On Thu, May 30, 2013 at 5:54 AM, Johannes Sixt <j...@kdbg.org> wrote:
> Am 30.05.2013 07:30, schrieb Martin von Zweigbergk:
>> On Wed, May 29, 2013 at 12:09 AM, Johannes Sixt <j.s...@viscovery.net> wrote:
>>> Am 5/29/2013 8:39, schrieb Martin von Zweigbergk:
>>>> +#       f
>>>> +#      /
>>>> +# a---b---c---g---h
>>>> +#      \
>>>> +#       d---G---i
>>> ...
>>>> +test_run_rebase () {
>>>> +     result=$1
>>>> +     shift
>>>> +     test_expect_$result "rebase $* --onto drops patches in onto" "
>>>> +             reset_rebase &&
>>>> +             git rebase $* --onto h f i &&
>>>> +             test_cmp_rev h HEAD~2 &&
>>>> +             test_linear_range 'd i' h..
>>> Isn't this expectation wrong? The upstream of the rebased branch is f, and
>>> it does not contain G. Hence, G should be replayed. Since h is the
>>> reversal of g, the state at h is the same as at c, and applying G should
>>> succeed (it is the same change as g). Therefore, I think the correct
>>> expectation is:
>>>                 test_linear_range 'd G i' h..
>> Good question! It is really not obvious what the right answer is. Some
>> arguments in favor of dropping 'G':
>> 1. Let's say origin/master points to 'b' when you start the 'd G i'
>> branch. You then send the 'G' patch to Junio who applies it as 'g'
>> (cherry-picking direction is reversed compared to figure, but same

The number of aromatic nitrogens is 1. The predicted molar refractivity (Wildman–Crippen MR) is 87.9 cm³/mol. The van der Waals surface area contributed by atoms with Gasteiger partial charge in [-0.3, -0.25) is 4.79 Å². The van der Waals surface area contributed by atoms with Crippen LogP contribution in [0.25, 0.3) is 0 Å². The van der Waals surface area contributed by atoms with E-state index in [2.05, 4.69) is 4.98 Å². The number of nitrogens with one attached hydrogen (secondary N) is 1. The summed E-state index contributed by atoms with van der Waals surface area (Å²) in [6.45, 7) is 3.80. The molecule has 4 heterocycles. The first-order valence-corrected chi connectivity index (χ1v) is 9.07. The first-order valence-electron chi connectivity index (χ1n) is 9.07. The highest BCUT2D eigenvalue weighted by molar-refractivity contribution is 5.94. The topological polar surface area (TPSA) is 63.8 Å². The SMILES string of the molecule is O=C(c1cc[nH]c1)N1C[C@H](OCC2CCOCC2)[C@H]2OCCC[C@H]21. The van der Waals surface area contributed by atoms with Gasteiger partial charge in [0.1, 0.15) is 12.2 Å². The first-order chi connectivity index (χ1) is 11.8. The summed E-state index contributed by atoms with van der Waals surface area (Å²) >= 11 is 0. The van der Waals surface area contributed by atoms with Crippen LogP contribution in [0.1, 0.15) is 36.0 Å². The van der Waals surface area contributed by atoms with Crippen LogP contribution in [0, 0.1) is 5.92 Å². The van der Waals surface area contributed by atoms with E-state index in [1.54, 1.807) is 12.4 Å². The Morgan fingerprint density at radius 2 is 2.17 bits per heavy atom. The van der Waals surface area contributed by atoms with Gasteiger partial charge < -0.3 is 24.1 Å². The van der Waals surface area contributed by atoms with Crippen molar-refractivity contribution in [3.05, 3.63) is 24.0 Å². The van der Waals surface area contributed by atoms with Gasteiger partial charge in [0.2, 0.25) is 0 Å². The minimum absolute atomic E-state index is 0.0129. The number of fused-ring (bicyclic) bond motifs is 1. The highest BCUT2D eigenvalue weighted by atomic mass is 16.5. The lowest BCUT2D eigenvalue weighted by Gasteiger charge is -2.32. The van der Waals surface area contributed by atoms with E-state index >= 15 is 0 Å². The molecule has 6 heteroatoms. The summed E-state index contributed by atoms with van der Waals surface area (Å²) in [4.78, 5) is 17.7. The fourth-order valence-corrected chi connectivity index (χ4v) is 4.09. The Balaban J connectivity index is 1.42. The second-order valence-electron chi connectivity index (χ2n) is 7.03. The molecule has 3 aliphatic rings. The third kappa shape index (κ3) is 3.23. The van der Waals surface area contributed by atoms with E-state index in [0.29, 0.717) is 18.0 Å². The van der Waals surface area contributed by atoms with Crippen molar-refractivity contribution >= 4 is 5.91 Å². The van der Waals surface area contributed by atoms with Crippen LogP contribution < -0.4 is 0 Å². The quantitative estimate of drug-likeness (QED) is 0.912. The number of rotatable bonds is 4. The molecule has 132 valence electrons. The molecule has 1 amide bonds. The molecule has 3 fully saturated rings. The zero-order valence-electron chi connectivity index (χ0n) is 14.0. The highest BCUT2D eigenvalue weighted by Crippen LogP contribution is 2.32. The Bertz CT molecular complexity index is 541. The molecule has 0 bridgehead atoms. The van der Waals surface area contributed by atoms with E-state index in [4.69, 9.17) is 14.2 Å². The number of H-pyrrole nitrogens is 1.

>> effect). You then "git pull --rebase" when master on origin points to
>> 'h'. Because of the cleverness in 'git pull --rebase', it issues 'git
>> rebase --onto h b i'.
> The reason for this git pull cleverness is to be prepared for rewritten
> history:
>    b'--c'--g'--h'
>   /
>  a---b
>       \
>        d---G---i
> to avoid that b is rebased.

Right. It doesn't currently drop 'G' and maybe it shouldn't, so let's
leave it as is for now, I would say.

>> 2. In the test a little before the above one, we instead do 'git
>> rebase --onto f h i' and make sure that the 'G' is _not_ lost. In that
>> case it doesn't matter what's in $branch..$upstream. Do we agree that
>> $branch..$upstream should never matter (instead, $upstream is only
>> used to find merge base with $branch)?
> No, we do not agree. $branch..$upstream should be the set of patches
> that should be omitted. $branch..$onto should not matter. $onto is only
> used to specify the destination of the rebased commits.

Ok. As I said to Felipe, I'm not sure why I was so convinced that it's
bad to lose the patch in 'git rebase --onto f h i'. It can result in
lost work, but it seems rare enough that no one has reported it,

I'll change those tests in a re-roll, and perhaps I'll drop a few of
them. Let me know if you (anyone) disagree.


PS. Thanks for a meticulous review!
To unsubscribe from this list: send the line "unsubscribe git" in
the body of a message to majord...@vger.kernel.org
More majordomo info at  http://vger.kernel.org/majordomo-info.html

Reply via email to